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Figure 12: Equities vs. Commodities (Source: DoubleLine Funds of December 6, 2017)

All of the above commodities are tradeable as ETFs. There are also commodity currencies and countries, like Brazil and Australia, which can be an indirect way to express an opinion on commodity prices. And there are stocks that are commodity related, like Deere (DE), Caterpillar (CAT), and Mosaic (MOS), as well as ETFs like MOO (VanEck Vectors Agribusiness ETF that is a basket of agricultural-based equities). Finally, there are investment vehicles related to farm land and farming, usually in the form of private funds for Accredited Investors.

With the stock market having rallied for almost 10 years, and the recent volatility in cryptocurrencies, it might just be time to take a serious look at commodities (i.e., tangible assets) as an area of opportunity. Base metals and energy seem to have begun to turn higher off their lows. I would expect that food commodities are set to begin their move as well. You have to do your homework with this sector as with any other. Study the charts and understand the fundamentals, as both are important in managing any investment. You will have to pay attention to how currencies and interest rates trade as well. That said, food commodities, especially grains, sure look like they are setting up with some interesting trade opportunities.

If you have questions or want to know if commodity exposure is right for you, feel free to contact me.

Tim Taschler

CMT, Sprott Global

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Tim has been involved with the financial industry for over 30 years.  In 1986-1988, he was a market maker (floor trader) at the Chicago Board of Options Exchange (CBOE) and Chicago Board of Trade (CBOT), where he traded through the ’87 stock market crash.  He has been involved in both private equity as well as public markets.  Tim is experienced with commodities, stocks, futures, options and bonds.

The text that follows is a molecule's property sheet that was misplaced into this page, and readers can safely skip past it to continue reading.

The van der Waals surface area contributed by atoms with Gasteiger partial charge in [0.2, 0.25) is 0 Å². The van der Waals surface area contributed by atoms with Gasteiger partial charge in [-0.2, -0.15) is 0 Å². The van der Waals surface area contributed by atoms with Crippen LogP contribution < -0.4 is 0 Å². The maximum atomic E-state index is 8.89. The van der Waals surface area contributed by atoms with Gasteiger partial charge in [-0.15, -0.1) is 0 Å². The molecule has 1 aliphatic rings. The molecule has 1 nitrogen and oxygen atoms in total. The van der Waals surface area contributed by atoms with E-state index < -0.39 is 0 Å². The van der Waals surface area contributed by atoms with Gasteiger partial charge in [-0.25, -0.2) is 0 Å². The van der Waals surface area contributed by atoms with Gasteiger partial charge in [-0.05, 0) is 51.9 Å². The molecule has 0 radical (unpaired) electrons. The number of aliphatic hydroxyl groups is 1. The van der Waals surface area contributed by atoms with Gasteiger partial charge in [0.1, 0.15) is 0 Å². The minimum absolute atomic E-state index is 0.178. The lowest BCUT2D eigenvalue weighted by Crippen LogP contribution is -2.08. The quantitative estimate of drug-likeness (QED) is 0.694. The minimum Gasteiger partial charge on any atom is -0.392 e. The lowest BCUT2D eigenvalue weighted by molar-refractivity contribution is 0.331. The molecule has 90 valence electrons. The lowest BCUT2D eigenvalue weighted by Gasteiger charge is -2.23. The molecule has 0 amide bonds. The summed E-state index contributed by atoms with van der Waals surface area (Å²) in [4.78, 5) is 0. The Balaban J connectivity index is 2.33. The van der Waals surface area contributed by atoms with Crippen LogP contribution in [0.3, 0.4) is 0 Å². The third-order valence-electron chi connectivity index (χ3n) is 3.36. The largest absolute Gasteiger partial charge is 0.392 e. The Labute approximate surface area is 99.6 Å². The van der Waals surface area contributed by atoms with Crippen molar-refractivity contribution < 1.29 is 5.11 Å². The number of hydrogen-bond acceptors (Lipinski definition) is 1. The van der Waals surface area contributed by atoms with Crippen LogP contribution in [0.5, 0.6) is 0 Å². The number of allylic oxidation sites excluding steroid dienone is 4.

For the fourteen years prior to joining Sprott, Tim worked with both retail and institutional clients helping customize strategies seeking opportunistic asset allocations based primarily on technical analysis.  Using a top-down approach starting with global economic conditions, Tim looks at various global markets and equity sectors before drilling down to specific investment ideas that offer an acceptable risk/reward profile.  Focused on helping clients work toward their financial objectives, Tim designs strategies to build wealth and reduce risk.

Tim served as a Senior Vice President, Investments at Stifel (2012-2016) and at Wedbush (2007-2012).  Prior to that he was an Investment Advisor at AG Edwards (2003-2007) and worked in private equity (1996-2003) and technology (1987-1996).

Tim’s career has allowed him the opportunity to live and work in Europe, the Middle East and Asia.  He is a Chartered Market Technician (CMT) and a member of the Market Technicians Association (MTA), and is a director of the American Association of Professional Technical Analysts (AAPTA).  He graduated from the University of Dayton in 1979 with a B.A. in English.